As challenging as it often is, being a writer (not a Writer) is a rewarding calling. Professionally, much of a lawyer’s work consists of writing. This sometimes creates mountains of god-awful legal prose, but it can be done better—much better. Demand letters and briefs are especially fun challenges, and I enjoyed refining my skills as a legal writer. In addition, from my days as a Young Republican essayist (we’re talking junior high-- gimme a break!) writing about the value of the two-party system (good for second place among three contenders), I've felt compelled to say things on paper. After years of journals (C: “Why do you keep these? What are you going to do with them?” A: “Don’t know, except keep them”) and letters to congressional representatives and newspaper editors, I came upon blogging.
I wish that I could say something profound and insightful about why I blog, but the plain truth is I sincerely believe that everyone should experience the value and pleasure of knowing my opinions about this or that. It’s just another form of narcissism, I fear, but to keep my head from getting too big, I occasionally look at the number of persons who read my posts and then rest my worry that the circle of those who know of my ranting hasn’t much expanded beyond those on whom I would have inflicted it anyway.
So why did I just read two books on the essay and Virginia Woolf’s classic essay “A Room of One’s Own”? Well, with more time on my hands than in the past, with a new position that involves teaching how to write well, and with thoughts of future ventures, refining my writing seems the thing to do as a practical matter. Then, too, there is this pretension that maybe some blog post might prove worthy of the shadow of those who made the essay an intriguing and vital part of our literature.
Phillip Lopate and Carl Klaus are two of the best-known scholars of the essay, and both practice the art that they teach, which makes reading their works a double-treat. Lopate’s book, To Show and To Tell: The Craft of Literary Nonfiction, which I read first, had me with the title. Well, I love to tell people things: how else will they receive the benefit of my knowledge and wisdom? Further, just “showing” can hide the forest for the trees. But the book does more than puncture a hole in the current wisdom. Instead, Lopate reviews the art of the essay from the time of its founding Aeneas, Montaigne, to the best of those writing today, including himself and this very book. In writing about various issues that essayists have addressed from the time of Montaigne to the present, Lopate—in essay chapters—discusses the many variations and challenges that have been raised and addressed by the essay and “literary nonfiction” in general.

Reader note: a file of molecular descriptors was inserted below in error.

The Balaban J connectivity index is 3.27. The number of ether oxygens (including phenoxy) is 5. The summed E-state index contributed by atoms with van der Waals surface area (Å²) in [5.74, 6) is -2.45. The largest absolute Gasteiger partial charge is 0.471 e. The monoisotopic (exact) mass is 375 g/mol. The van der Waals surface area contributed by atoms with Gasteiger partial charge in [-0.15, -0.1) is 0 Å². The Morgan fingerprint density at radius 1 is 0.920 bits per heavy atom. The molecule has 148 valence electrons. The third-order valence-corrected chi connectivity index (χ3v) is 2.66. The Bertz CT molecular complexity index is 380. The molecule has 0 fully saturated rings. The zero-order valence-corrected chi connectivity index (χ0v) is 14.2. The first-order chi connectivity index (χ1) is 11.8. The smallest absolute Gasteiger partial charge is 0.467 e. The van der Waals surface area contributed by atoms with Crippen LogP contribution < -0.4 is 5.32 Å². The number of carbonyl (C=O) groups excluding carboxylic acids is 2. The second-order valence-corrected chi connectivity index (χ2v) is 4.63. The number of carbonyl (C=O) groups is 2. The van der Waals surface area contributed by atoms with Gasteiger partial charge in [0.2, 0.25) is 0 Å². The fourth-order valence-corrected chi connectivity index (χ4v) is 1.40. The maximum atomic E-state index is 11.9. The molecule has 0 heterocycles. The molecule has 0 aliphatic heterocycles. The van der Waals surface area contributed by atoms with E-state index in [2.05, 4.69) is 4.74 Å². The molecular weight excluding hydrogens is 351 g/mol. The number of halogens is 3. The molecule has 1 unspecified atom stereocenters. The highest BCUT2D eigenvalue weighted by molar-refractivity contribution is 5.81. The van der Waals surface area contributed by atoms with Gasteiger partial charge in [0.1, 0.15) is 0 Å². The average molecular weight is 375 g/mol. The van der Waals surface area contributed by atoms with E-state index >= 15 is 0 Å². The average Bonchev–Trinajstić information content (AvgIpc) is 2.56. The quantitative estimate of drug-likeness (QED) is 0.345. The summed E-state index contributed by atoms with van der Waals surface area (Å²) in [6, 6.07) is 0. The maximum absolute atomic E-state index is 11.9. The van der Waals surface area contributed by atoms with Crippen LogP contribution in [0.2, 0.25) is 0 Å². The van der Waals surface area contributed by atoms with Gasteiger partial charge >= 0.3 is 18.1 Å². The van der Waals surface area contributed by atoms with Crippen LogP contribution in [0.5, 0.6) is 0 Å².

Klaus’s book, The Made-Up Self: Impersonation in the Personal Essay addresses one of the ongoing challenges presented by the essay from Montaigne down to his own efforts. Quoting Virginia Woolf’s aphorism: “Never to be yourself, and yet always”, Klaus, starting from the fountainhead (Montaigne, of course), explores the different ways that the self is presented and sometimes hidden by the essayist. By concentrating on the personal essay, one that drags you in because it’s written in the first-person and because you have a sense of the someone who’s written this—of someone having lived this—you have the challenges of wondering what has been left in and what left out. It’s an opportunity to look into the life and experiences and observations of another, and when well written, it proves delightful, or at least intriguing.
In fact, while I greatly appreciated Klaus’s knowledgeable and insightful consideration of Montaigne, Lamb, Woolf, E.B. White, and Orwell, among others, it’s his own personal reflections in the final chapter that provided me with the most pleasure and insight. Klaus reports that in the mid-1990s he decided to write an entry each day for the weather, about 500 words. And a very important fact: he lives in Iowa City, where he taught at the University since the 1960s. * Now, such an idea might fall flat here in Rajasthan (typical entries: hot and dry, very hot and dry, extremely hot and dry), but in Iowa, he has subject-matter that changes, sometimes violently. He set out to describe “what it looked like and felt like each day on my hillside lot in Iowa City—a place where I'd spent twenty-five years witnessing the flow (and sometimes the clash) of arctic- and gulf-born weather systems.” This seemingly mundane task (discouraged by some colleagues) becomes a larger meditation on change and life, as concerns for the health of his wife and his pets, among other things, impinge upon a simple weather report. He finds himself, like Iowa weather, changing at times unexpectedly and uncertainly. So with the self and its concerns.
Finally, between these two works, I read Virginia Woolf’s “A Room of One’s Own”, and I greatly enjoyed my time with it. In addressing women and fiction as a given theme, Wolf meanders through the centuries to address the topic, weaving her way through history as if providing a leisurely pointed tour of the past, and in particular, the burdens and challenges endured by women who wanted to write . Careful phrasing, an authoritative but friendly voice, and a careful choice of topics made this a very enjoyable read. A tract of feminism, and a fine one, yes; but its pleasure proves much greater than that of a political tract or polemic. It’s a tour, and one to savor, as if in the company of a gifted docent.
* I don’t believe that I’ve ever met Mr. Klaus. I know that I didn’t take a class from him (if only I knew), but he gives a shout out to Jackie Blank, our friend and realtor at the beginning of the book, so that provided some extra fun in reading this.